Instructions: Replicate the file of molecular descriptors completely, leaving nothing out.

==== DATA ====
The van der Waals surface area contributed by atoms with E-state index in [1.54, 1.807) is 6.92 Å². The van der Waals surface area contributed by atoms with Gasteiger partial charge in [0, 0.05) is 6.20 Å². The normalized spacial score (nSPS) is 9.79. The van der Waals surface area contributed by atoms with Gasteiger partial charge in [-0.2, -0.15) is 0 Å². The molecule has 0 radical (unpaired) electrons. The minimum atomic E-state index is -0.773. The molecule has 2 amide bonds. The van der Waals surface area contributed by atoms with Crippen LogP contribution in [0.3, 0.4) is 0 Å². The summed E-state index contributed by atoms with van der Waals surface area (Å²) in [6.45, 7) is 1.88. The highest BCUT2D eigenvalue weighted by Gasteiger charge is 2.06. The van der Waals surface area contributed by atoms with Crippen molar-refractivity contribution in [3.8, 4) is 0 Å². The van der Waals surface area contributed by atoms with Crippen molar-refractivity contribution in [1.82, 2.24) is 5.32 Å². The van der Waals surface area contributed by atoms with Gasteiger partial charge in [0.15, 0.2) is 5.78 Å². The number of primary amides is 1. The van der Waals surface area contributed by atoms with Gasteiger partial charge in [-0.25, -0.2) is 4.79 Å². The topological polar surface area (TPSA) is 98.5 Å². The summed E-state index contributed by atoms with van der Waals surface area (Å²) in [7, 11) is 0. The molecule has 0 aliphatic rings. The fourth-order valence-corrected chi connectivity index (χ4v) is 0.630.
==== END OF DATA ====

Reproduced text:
The van der Waals surface area contributed by atoms with E-state index in [1.54, 1.807) is 6.92 Å². The van der Waals surface area contributed by atoms with Gasteiger partial charge in [0, 0.05) is 6.20 Å². The normalized spacial score (nSPS) is 9.79. The van der Waals surface area contributed by atoms with Gasteiger partial charge in [-0.2, -0.15) is 0 Å². The molecule has 0 radical (unpaired) electrons. The minimum atomic E-state index is -0.773. The molecule has 2 amide bonds. The van der Waals surface area contributed by atoms with Crippen LogP contribution in [0.3, 0.4) is 0 Å². The summed E-state index contributed by atoms with van der Waals surface area (Å²) in [6.45, 7) is 1.88. The highest BCUT2D eigenvalue weighted by Gasteiger charge is 2.06. The van der Waals surface area contributed by atoms with Crippen molar-refractivity contribution in [3.8, 4) is 0 Å². The van der Waals surface area contributed by atoms with Crippen molar-refractivity contribution in [1.82, 2.24) is 5.32 Å². The van der Waals surface area contributed by atoms with Gasteiger partial charge in [0.15, 0.2) is 5.78 Å². The number of primary amides is 1. The van der Waals surface area contributed by atoms with Gasteiger partial charge in [-0.25, -0.2) is 4.79 Å². The topological polar surface area (TPSA) is 98.5 Å². The summed E-state index contributed by atoms with van der Waals surface area (Å²) in [7, 11) is 0. The molecule has 0 aliphatic rings. The fourth-order valence-corrected chi connectivity index (χ4v) is 0.630.